“You can’t duplicate it,” Westbrook said of chemistry, “but we have a group of guys that have been here for a while. We’re switching the team up a little bit but every year we’ve had a different team and we’ve found a way to incorporate guys and make sure everybody knows what it takes for us to win. So I don’t think that’s going to be a problem.”

It’s not. Perceived problems (or success) gets overblown the first couple weeks of a season (see Lakers for more info). Things find their level and even out, as will happen with the chemistry of the Thunder. They are figuring it out. They will get there and be who we expect as the season moves on.

Enjoy 50-best circus shots of last NBA season

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As of tomorrow, training camps around the league open, and all the focus goes to the 2016-17 season.

For fun, let’s look back one more time at last season — the 50 top circus shots of last season.

Stephen Curry driving the lane and throwing up prayers once he draws contact (and hitting them), there is Russell Westbrook throwing the inbounds pass off an opponent’s back, and so much more. Enjoy. Then let’s get on with next season.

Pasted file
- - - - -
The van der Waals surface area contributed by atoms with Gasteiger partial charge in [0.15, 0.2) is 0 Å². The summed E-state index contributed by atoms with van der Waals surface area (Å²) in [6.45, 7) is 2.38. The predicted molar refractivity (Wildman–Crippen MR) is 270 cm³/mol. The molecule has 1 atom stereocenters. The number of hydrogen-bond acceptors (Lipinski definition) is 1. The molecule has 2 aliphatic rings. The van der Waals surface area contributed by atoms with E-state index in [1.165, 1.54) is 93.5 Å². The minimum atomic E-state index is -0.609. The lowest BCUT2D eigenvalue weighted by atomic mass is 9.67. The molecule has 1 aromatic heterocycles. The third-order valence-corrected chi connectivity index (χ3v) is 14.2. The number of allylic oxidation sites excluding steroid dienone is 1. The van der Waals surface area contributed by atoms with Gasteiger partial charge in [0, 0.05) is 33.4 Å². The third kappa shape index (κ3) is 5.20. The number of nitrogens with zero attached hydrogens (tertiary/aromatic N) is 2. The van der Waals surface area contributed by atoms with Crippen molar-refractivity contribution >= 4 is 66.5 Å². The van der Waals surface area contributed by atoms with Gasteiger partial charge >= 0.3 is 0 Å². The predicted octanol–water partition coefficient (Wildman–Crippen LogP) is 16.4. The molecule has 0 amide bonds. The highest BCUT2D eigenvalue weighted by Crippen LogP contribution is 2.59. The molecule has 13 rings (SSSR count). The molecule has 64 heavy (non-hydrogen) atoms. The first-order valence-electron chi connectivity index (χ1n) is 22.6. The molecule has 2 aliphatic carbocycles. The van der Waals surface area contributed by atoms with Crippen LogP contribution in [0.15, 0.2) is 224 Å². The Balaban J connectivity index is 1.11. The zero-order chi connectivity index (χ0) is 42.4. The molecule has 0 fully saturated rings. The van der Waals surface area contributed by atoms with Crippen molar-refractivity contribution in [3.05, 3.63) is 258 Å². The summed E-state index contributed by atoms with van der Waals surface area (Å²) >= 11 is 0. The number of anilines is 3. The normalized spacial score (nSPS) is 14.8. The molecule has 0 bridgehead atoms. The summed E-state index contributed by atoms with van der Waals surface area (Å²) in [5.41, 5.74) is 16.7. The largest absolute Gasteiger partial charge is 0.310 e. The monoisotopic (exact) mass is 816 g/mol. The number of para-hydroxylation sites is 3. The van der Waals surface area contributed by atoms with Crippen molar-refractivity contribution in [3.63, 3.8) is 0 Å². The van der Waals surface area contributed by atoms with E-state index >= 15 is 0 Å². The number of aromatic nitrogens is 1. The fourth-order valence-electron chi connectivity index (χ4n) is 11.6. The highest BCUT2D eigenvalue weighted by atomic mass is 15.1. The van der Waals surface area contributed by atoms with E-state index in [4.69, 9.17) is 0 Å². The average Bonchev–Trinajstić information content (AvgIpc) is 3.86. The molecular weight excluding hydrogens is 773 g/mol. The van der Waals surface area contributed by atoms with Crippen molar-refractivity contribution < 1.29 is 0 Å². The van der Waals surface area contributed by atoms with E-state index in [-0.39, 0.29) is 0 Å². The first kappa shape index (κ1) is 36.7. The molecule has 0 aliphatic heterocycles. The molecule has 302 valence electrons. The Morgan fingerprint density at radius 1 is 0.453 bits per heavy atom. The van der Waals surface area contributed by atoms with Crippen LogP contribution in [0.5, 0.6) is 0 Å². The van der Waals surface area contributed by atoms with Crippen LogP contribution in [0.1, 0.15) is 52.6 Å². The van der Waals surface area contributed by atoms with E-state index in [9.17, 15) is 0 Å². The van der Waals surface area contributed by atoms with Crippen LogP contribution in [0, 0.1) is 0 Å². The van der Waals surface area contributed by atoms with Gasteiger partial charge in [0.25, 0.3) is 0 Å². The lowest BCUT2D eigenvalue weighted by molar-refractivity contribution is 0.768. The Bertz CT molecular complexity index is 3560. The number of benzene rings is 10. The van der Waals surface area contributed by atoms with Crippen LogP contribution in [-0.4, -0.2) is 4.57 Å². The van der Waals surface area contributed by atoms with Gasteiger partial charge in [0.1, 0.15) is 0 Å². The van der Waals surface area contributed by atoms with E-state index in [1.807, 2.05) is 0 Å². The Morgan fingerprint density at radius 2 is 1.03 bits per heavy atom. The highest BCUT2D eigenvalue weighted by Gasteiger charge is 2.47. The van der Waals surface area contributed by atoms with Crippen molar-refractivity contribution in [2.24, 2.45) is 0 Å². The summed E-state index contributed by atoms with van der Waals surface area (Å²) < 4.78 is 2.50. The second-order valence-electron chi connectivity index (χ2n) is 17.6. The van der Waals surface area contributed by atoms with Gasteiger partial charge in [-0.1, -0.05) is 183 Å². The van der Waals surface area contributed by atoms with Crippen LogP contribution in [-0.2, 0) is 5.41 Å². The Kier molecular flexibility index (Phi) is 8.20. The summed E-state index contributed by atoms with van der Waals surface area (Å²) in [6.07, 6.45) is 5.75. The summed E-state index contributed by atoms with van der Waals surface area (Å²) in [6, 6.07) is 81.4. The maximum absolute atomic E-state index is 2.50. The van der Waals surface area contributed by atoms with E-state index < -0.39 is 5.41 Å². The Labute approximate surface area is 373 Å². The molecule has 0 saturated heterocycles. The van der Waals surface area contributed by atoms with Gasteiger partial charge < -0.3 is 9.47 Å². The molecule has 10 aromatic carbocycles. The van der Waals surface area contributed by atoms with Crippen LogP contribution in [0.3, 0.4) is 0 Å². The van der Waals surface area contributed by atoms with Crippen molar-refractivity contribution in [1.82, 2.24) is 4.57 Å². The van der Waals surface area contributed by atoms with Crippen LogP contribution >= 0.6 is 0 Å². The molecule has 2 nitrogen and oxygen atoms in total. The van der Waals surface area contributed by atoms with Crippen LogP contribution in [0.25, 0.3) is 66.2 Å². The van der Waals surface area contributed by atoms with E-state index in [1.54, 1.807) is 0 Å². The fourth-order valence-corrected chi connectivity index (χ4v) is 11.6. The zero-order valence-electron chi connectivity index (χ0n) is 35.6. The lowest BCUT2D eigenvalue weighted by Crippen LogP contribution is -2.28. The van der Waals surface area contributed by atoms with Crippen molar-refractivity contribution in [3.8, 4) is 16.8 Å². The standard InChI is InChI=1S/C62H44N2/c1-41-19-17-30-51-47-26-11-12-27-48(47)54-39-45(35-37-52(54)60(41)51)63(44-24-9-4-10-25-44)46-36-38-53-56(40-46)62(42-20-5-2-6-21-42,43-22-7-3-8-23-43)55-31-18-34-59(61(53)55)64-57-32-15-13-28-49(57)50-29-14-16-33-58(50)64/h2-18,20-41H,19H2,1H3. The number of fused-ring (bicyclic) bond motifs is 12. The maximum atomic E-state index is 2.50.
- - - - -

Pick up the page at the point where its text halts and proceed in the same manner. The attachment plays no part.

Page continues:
To avoid trash talk, Steven Adams told Kevin Garnett he didn’t speak English

Kevin Garnett
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Kevin Garnett intimidates people. In the machismo-fueled world of professional sports nobody comfortably admits they were intimidated, but in the wake of Garnett announcing his retirement, a number of players stepped forward to say exactly that. And that KG trashed talked them fearlessly.

Oklahoma City’s Steven Adams found a way to avoid that — tell KG he didn’t speak English.

Brilliant.

Adams was lucky, KG had a reputation for going harder at foreign-born players with his trash talk and intimidation. Then again Adams is not the kind of guy prone to be intimidated.

Pistons’ Stan Van Gundy “encouraged” by players speaking out, protesting social issues

CLEVELAND, OH - APRIL 17: Head coach Stan Van Gundy of the Detroit Pistons yells to his players during the first half of the NBA Eastern Conference quarterfinals against the Cleveland Cavaliers at Quicken Loans Arena on April 17, 2016 in Cleveland, Ohio. NOTE TO USER: User expressly acknowledges and agrees that, by downloading and or using this photograph, User is consenting to the terms and conditions of the Getty Images License Agreement. (Photo by Jason Miller/Getty Images)  *** Local Caption ***Stan Van Gundy